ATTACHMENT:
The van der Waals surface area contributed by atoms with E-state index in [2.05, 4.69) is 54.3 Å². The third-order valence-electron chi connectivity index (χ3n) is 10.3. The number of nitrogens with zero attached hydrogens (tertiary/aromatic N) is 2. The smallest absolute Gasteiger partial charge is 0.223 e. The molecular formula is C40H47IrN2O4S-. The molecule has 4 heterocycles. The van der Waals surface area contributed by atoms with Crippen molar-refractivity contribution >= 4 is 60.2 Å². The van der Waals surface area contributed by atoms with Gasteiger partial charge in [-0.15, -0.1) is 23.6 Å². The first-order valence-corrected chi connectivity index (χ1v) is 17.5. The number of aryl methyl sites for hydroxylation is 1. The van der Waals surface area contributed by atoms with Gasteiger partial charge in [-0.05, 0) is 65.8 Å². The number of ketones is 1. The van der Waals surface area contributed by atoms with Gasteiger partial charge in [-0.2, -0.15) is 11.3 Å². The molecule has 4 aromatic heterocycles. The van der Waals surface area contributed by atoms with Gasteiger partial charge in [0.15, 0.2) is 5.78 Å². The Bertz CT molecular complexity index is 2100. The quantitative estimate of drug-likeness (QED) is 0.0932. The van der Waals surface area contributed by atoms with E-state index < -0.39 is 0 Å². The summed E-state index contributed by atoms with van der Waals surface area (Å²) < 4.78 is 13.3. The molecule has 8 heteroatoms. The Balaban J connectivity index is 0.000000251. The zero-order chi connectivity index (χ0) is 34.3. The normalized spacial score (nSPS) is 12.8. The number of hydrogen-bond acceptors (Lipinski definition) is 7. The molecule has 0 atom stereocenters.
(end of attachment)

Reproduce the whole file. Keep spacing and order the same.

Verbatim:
The van der Waals surface area contributed by atoms with E-state index in [2.05, 4.69) is 54.3 Å². The third-order valence-electron chi connectivity index (χ3n) is 10.3. The number of nitrogens with zero attached hydrogens (tertiary/aromatic N) is 2. The smallest absolute Gasteiger partial charge is 0.223 e. The molecular formula is C40H47IrN2O4S-. The molecule has 4 heterocycles. The van der Waals surface area contributed by atoms with Crippen molar-refractivity contribution >= 4 is 60.2 Å². The van der Waals surface area contributed by atoms with Gasteiger partial charge in [-0.15, -0.1) is 23.6 Å². The first-order valence-corrected chi connectivity index (χ1v) is 17.5. The number of aryl methyl sites for hydroxylation is 1. The van der Waals surface area contributed by atoms with Gasteiger partial charge in [-0.05, 0) is 65.8 Å². The number of ketones is 1. The van der Waals surface area contributed by atoms with Gasteiger partial charge in [-0.2, -0.15) is 11.3 Å². The molecule has 4 aromatic heterocycles. The van der Waals surface area contributed by atoms with Gasteiger partial charge in [0.15, 0.2) is 5.78 Å². The Bertz CT molecular complexity index is 2100. The quantitative estimate of drug-likeness (QED) is 0.0932. The van der Waals surface area contributed by atoms with E-state index < -0.39 is 0 Å². The summed E-state index contributed by atoms with van der Waals surface area (Å²) < 4.78 is 13.3. The molecule has 8 heteroatoms. The Balaban J connectivity index is 0.000000251. The zero-order chi connectivity index (χ0) is 34.3. The normalized spacial score (nSPS) is 12.8. The number of hydrogen-bond acceptors (Lipinski definition) is 7. The molecule has 0 atom stereocenters.